This is part two of The Millennial House Hunt, my series on what I, as a millennial care about and look for when shopping for a home Yesterday, I began my house hunt by finding suitable cities for millennial home buyers. Looking through several articles, I set my eyes on San Francisco, CA as a viable place for millennials to purchase their first home. Today, through Better Homes and Gardens Real Estate’s website, we’ll look at the most important neighborhood qualities we look for and narrow my search to a more manageable area.
In regards to what’s most important to today’s millennial home buyer, I think I have reached one truth so far through my vast and varied apartment-life experience:
Location, location, location.
One of the main drawbacks of most of the sites I’ve come across is that the first time home buyer is given no guidance about which neighborhoods are best for them. Scattering listings across an entire city is okay, but without context (where is the nightlife, other young people, low crime rates, and something I can afford), we are essentially left to fend for ourselves.
On Better Homes and Gardens Real Estate, I took advantage of their search parameters to remedy this. Since I don’t plan on starting another series about buying my first car, my first requirement was access to public transportation. I started a search focused on homes near mass transit with a price tag that wouldn’t have me resorting to monopoly money. I also factored in home size and only included homes with at least one bedroom (because despite my fantasies of being Harry Potter, I am not planning to sleep in the cupboard under the stairs).
Some nice search results filter in. On one of the listings that match my style, I visit the “Community Overview” and am met with plenty of local information. For zip code 94103 – a little inland of the South of Market (SoMa) area - I see 39% of people are using mass transit with average commute times of 23 minutes (not bad). There’s also plenty of nearby dining, shopping, and nightlife. Best of all, there are other millennials (20 – 30 year olds) in the neighborhood. I’m almost sold, until I see the staggering crime rates. 350% robbery rate? 195% personal crime rate? No thanks – back to the search results I go.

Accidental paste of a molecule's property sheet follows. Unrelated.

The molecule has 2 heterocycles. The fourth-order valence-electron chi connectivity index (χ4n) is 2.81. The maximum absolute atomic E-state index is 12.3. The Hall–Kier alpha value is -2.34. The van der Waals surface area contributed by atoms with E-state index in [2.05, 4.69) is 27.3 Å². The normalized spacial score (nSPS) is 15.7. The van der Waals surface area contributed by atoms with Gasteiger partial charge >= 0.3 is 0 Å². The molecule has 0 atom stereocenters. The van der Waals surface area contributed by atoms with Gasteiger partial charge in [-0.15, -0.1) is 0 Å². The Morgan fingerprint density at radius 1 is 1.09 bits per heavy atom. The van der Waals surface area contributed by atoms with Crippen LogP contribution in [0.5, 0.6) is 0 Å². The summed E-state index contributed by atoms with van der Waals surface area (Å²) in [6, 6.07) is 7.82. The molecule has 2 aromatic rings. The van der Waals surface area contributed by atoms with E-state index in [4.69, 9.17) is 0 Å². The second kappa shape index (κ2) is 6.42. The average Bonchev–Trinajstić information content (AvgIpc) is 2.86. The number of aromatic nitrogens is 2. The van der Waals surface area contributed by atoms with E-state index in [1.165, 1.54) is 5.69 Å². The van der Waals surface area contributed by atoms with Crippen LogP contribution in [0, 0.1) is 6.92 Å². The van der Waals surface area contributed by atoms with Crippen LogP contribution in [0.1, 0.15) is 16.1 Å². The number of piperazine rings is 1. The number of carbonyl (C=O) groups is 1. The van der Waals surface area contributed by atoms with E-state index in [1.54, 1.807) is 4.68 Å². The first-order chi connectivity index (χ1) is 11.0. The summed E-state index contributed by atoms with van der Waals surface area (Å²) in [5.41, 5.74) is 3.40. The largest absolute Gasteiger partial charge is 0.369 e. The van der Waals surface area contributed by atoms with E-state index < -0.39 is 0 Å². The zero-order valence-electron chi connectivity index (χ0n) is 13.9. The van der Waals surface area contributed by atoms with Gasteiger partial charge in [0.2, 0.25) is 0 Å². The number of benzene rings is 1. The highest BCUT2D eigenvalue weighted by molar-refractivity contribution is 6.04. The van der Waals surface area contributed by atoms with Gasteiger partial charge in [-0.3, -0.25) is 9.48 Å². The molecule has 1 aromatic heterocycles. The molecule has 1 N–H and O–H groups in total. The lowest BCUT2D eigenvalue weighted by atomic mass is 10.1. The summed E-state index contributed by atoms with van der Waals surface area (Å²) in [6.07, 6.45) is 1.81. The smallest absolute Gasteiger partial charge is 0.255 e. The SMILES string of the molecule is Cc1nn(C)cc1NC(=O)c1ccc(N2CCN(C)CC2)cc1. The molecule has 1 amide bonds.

A one bedroom with beautiful high ceilings is next. Listed in zip code 94107 (still in SoMa, but closer to the shore). I see great dining, nightlife and shopping options. However, only 19% of people are taking mass transit in the neighborhood, meaning I’d have to get a car. Plus the crime rates turn out to be even worse. This is not encouraging.
My next listing is less extravagant, Barbie’s dream house is still out of my price range, but we all make sacrifices. A simple apartment yet workable, I look at the Community Overview for 94110 - Mission District. 36% of people using mass transit with an average commute time of 27 minutes and nearby points of interest are everywhere like the SoMa areas. But then I find out this neighborhood has nearly DOUBLE the millennials as the other two neighborhoods. While the crime rates here aren’t obsolete, they’re also lower than the two previous neighborhoods as well. Mission District, I think you’re the one.
Most millennial home buyers are first time home buyers, so for them this trial and error process can seem daunting but necessary to finding the right neighborhood to call home. Be aware, that there is no search as powerful as visiting a neighborhood, but some creative google street view combined with a community fact sheet makes an informative mix.
Tomorrow, let’s explore some of the listings in Mission District to see what qualities are vital for millennials on the property level.
Also, for giggles, I read the overview on 90210 - don’t pretend you weren’t curious. The median sale price of $3 Million was almost disappointing. Only 3% of commuters use mass transit, think limos people. Not to mention that every point of interest had a yelp rating higher than 4 stars. The dream is there.
Image Credit: Torbakhopper on Flickr.com